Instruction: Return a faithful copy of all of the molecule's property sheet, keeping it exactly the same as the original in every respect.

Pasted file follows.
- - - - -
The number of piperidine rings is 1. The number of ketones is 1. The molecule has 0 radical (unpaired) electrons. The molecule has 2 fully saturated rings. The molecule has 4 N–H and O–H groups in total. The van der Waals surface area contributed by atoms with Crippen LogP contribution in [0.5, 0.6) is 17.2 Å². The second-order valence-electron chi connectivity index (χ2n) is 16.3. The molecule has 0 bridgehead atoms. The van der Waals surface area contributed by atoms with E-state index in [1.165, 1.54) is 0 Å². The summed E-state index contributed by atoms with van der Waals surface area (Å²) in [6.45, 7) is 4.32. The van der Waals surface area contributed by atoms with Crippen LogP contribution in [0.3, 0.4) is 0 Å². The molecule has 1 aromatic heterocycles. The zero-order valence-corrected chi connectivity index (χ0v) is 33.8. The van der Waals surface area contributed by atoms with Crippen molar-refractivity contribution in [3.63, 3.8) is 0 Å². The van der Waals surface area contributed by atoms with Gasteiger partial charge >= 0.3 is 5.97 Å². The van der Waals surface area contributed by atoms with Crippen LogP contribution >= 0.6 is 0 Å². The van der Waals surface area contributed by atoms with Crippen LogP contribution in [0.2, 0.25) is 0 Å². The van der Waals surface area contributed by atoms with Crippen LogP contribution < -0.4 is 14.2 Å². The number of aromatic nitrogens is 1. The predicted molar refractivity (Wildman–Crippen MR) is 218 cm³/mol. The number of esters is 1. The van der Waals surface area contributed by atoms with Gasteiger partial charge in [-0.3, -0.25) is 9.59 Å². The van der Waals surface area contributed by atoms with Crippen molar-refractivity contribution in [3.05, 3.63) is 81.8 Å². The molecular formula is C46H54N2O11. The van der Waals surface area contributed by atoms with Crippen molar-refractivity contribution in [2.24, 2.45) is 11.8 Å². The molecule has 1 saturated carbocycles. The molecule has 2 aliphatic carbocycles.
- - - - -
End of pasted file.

The number of piperidine rings is 1. The number of ketones is 1. The molecule has 0 radical (unpaired) electrons. The molecule has 2 fully saturated rings. The molecule has 4 N–H and O–H groups in total. The van der Waals surface area contributed by atoms with Crippen LogP contribution in [0.5, 0.6) is 17.2 Å². The second-order valence-electron chi connectivity index (χ2n) is 16.3. The molecule has 0 bridgehead atoms. The van der Waals surface area contributed by atoms with E-state index in [1.165, 1.54) is 0 Å². The summed E-state index contributed by atoms with van der Waals surface area (Å²) in [6.45, 7) is 4.32. The van der Waals surface area contributed by atoms with Crippen LogP contribution in [0.3, 0.4) is 0 Å². The molecule has 1 aromatic heterocycles. The zero-order valence-corrected chi connectivity index (χ0v) is 33.8. The van der Waals surface area contributed by atoms with Crippen molar-refractivity contribution in [3.63, 3.8) is 0 Å². The van der Waals surface area contributed by atoms with Gasteiger partial charge >= 0.3 is 5.97 Å². The van der Waals surface area contributed by atoms with Crippen LogP contribution >= 0.6 is 0 Å². The van der Waals surface area contributed by atoms with Crippen LogP contribution in [0.2, 0.25) is 0 Å². The van der Waals surface area contributed by atoms with Crippen LogP contribution < -0.4 is 14.2 Å². The number of aromatic nitrogens is 1. The predicted molar refractivity (Wildman–Crippen MR) is 218 cm³/mol. The number of esters is 1. The van der Waals surface area contributed by atoms with Gasteiger partial charge in [-0.3, -0.25) is 9.59 Å². The van der Waals surface area contributed by atoms with Crippen molar-refractivity contribution in [3.05, 3.63) is 81.8 Å². The molecular formula is C46H54N2O11. The van der Waals surface area contributed by atoms with Crippen molar-refractivity contribution in [2.24, 2.45) is 11.8 Å². The molecule has 1 saturated carbocycles. The molecule has 2 aliphatic carbocycles.